A significant result of our study is the paucity of ants in the RWS webs. We obtained 1 alate queen fire ant (Solenopsis invicta Buren), which represented 1.0% and 0.02% of total prey by count and mass, respectively. In contrast, Latrodectus pallidus Cambridge in Israel, L. hesperus Chamberlin & Ivie in California, and L. mactans (F.) in east Texas are mainly predators of ants (Shulov & Weissman 1959; MacKay 1982; Nyffeler et al. 1988). Even at 48[degrees] N latitude in cool, wet coastal British Columbia, Canada, ants comprise 14% of prey items in webs of L. hesperus (Salomon 2011). These three widow spiders, like many other theridiids, build their tangle webs close to the ground primarily to capture beetles and ants that crawl on the ground (Nyffeler et al. 1988). Latrodectus bishopi is atypical in that its web is completely aboreal, starting at 0.2-0.4 m above ground level (Carrel 2001). Another species of Latrodectus, L. variolus Walckenaer, makes arboreal webs in north Florida (McCrone & Levi 1964). This behavior, combined with morphological similarities between L. variolus and L. bishopi, led McCrone & Levi (1964) to suggest that L. bishopi is derived from a population in the L. variolus lineage isolated on sand ridges of peninsular Florida during the Pleistocene.
We clearly recognize that our study was opportunistic, lacking in robust experimental design. The 14-year gap between the early and late spring samples means that seasonality is confounded with year-to-year effects. Abundances of available prey species could have changed dramatically during the long interval. In addition, we did not manipulate the status of palmetto flowers (present or absent) near RWS webs in the May 2003 samples, which we would need to do to demonstrate unambiguously that most hymenopterans caught by RWS females were actually attracted to inflorescences. Lastly, to ascertain whether RWS females actually specialize in feeding on scrub endemic scarabs, we would need to perform replicated trapping of aerial insects simultaneously with sampling RWS prey in the palmetto scrub and then contrast the taxonomic diversity of the two kinds of samples. But because all methods of sampling arthropods moving through the air have major drawbacks (Carrel 2002), differences in the species composition between the two samples would have to interpreted with caution.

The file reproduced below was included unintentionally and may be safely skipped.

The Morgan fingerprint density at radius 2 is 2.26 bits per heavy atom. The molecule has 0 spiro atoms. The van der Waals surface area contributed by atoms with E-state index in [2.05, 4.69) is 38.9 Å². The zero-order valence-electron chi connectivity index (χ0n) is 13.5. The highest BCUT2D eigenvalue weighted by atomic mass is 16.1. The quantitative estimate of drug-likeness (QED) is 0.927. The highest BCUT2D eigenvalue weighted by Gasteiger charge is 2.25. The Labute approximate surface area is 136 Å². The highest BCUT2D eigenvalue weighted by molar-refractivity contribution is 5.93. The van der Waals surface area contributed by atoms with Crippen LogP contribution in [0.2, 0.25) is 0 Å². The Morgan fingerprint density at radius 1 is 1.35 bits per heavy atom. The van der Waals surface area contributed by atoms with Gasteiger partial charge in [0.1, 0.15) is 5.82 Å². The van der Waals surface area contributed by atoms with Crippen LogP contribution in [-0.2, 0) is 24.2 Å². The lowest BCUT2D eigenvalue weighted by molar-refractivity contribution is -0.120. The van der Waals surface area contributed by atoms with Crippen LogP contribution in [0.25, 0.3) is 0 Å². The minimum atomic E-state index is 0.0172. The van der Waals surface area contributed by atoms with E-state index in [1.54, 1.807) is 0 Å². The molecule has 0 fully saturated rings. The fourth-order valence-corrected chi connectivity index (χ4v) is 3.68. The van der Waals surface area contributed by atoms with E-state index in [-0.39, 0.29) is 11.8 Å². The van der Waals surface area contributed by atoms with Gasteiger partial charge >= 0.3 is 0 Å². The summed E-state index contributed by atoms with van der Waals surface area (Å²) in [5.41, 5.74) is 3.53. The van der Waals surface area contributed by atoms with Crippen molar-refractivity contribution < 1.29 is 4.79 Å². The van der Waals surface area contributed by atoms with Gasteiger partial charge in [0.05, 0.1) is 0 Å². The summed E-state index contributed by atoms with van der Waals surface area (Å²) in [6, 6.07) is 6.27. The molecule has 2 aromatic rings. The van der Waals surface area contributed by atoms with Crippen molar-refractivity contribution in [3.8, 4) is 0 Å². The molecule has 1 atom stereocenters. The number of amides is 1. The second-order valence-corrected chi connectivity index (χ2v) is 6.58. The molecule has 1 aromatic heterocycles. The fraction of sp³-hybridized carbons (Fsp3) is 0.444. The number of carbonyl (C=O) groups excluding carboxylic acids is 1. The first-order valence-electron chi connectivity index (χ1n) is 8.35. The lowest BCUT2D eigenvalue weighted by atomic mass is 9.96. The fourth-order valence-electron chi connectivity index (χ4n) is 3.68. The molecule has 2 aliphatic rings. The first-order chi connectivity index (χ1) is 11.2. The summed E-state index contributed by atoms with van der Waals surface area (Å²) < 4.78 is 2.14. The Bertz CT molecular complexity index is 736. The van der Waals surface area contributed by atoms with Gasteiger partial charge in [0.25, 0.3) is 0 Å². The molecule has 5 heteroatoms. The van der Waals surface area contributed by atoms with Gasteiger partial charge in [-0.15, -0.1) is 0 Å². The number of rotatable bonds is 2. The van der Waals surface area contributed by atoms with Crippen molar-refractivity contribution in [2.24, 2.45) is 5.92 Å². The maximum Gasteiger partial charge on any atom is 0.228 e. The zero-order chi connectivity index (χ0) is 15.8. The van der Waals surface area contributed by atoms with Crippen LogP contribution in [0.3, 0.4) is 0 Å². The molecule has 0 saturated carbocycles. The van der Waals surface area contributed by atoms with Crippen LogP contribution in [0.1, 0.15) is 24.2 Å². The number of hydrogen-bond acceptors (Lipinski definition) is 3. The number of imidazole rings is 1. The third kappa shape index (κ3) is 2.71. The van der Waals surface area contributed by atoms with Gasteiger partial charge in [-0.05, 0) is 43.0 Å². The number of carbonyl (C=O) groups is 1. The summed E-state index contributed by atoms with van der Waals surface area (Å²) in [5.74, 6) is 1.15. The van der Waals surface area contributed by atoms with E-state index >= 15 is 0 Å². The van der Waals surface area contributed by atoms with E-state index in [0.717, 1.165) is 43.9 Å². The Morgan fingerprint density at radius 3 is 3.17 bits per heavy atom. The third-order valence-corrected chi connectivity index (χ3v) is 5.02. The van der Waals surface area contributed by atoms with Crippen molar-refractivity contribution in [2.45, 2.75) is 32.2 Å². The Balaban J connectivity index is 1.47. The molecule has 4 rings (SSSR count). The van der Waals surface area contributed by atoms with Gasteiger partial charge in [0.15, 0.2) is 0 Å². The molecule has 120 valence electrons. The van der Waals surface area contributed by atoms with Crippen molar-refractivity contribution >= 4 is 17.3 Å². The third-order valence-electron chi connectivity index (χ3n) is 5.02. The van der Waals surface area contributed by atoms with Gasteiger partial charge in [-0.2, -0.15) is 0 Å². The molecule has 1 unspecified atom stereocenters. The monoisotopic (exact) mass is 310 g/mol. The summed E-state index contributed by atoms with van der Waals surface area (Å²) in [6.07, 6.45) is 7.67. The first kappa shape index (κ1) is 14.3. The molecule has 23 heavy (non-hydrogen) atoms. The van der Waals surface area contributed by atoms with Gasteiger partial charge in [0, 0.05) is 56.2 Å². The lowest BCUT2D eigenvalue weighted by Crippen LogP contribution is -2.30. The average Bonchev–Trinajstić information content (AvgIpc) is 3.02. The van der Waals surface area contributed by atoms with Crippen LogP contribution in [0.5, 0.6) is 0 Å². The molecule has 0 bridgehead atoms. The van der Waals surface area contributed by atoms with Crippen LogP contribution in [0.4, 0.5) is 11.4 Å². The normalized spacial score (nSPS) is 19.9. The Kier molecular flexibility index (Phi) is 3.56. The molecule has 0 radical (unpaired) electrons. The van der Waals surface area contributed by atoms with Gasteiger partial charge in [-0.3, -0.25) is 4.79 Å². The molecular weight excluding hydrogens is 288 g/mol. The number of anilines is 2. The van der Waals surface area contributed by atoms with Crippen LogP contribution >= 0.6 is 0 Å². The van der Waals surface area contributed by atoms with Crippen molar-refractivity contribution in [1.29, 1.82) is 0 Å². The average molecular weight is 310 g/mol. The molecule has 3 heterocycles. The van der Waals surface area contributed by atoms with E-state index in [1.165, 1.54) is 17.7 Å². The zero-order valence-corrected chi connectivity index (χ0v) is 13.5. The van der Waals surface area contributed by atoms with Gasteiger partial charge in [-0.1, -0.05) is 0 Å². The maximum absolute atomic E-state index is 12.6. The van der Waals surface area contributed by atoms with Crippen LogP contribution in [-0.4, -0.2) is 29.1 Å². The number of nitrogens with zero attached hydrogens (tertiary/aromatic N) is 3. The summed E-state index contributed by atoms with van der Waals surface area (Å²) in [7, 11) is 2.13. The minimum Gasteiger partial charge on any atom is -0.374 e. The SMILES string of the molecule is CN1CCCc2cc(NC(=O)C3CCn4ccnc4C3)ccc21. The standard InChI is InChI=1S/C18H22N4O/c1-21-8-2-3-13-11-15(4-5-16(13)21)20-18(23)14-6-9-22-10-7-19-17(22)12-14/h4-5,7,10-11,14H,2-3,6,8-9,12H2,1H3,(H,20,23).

To our knowledge the RWS is only the second known predator of adult Florida tortoise beetles, Hemisphaerota cyanea (Say), that feed exclusively on palmettos in Florida scrub. Eisner et al. (2005) reported that the assasin bug, Arilus cristatus (L.), overcomes the beetle's chemical and mechanical defenses by piercing the body with its sharp rostrum. Besides the 2 prey records in our study, we have recorded 5 additional instances of H. cyanea being eaten by RWS females in native scrub (J. E. Carrel unpublished). These field observations were validated in laboratory trials in which we documented more than a dozen instances of L. bishopi attacking Florida tortoise beetles placed in their tangle webs and transporting them back to the retreat where they were eaten (T. Eisner & J. E. Carrel unpublished).